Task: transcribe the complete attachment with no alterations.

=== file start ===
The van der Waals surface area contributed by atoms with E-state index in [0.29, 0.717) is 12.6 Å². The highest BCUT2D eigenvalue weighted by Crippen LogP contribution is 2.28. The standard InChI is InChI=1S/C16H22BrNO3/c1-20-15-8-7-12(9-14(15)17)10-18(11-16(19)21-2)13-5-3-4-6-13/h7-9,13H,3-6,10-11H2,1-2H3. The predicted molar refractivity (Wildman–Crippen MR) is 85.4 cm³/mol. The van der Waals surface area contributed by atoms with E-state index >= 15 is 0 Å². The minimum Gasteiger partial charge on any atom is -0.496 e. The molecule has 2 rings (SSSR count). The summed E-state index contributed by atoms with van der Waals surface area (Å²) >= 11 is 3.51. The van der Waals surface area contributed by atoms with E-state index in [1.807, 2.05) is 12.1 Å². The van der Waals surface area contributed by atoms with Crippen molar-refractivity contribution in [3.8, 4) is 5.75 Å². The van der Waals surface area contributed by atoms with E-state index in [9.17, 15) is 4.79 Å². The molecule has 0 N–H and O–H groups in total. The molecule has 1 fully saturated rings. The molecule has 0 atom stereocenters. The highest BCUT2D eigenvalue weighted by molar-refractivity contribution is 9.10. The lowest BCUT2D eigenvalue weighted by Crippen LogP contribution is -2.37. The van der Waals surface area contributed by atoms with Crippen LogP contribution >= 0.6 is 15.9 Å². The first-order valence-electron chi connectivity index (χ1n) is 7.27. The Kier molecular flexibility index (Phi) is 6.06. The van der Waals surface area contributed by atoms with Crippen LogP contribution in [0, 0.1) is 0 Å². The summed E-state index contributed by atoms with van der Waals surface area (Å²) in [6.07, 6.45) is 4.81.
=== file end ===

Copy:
The van der Waals surface area contributed by atoms with E-state index in [0.29, 0.717) is 12.6 Å². The highest BCUT2D eigenvalue weighted by Crippen LogP contribution is 2.28. The standard InChI is InChI=1S/C16H22BrNO3/c1-20-15-8-7-12(9-14(15)17)10-18(11-16(19)21-2)13-5-3-4-6-13/h7-9,13H,3-6,10-11H2,1-2H3. The predicted molar refractivity (Wildman–Crippen MR) is 85.4 cm³/mol. The van der Waals surface area contributed by atoms with E-state index >= 15 is 0 Å². The minimum Gasteiger partial charge on any atom is -0.496 e. The molecule has 2 rings (SSSR count). The summed E-state index contributed by atoms with van der Waals surface area (Å²) >= 11 is 3.51. The van der Waals surface area contributed by atoms with E-state index in [1.807, 2.05) is 12.1 Å². The van der Waals surface area contributed by atoms with Crippen molar-refractivity contribution in [3.8, 4) is 5.75 Å². The van der Waals surface area contributed by atoms with E-state index in [9.17, 15) is 4.79 Å². The molecule has 0 N–H and O–H groups in total. The molecule has 1 fully saturated rings. The molecule has 0 atom stereocenters. The highest BCUT2D eigenvalue weighted by molar-refractivity contribution is 9.10. The lowest BCUT2D eigenvalue weighted by Crippen LogP contribution is -2.37. The van der Waals surface area contributed by atoms with Crippen LogP contribution >= 0.6 is 15.9 Å². The first-order valence-electron chi connectivity index (χ1n) is 7.27. The Kier molecular flexibility index (Phi) is 6.06. The van der Waals surface area contributed by atoms with Crippen LogP contribution in [0, 0.1) is 0 Å². The summed E-state index contributed by atoms with van der Waals surface area (Å²) in [6.07, 6.45) is 4.81.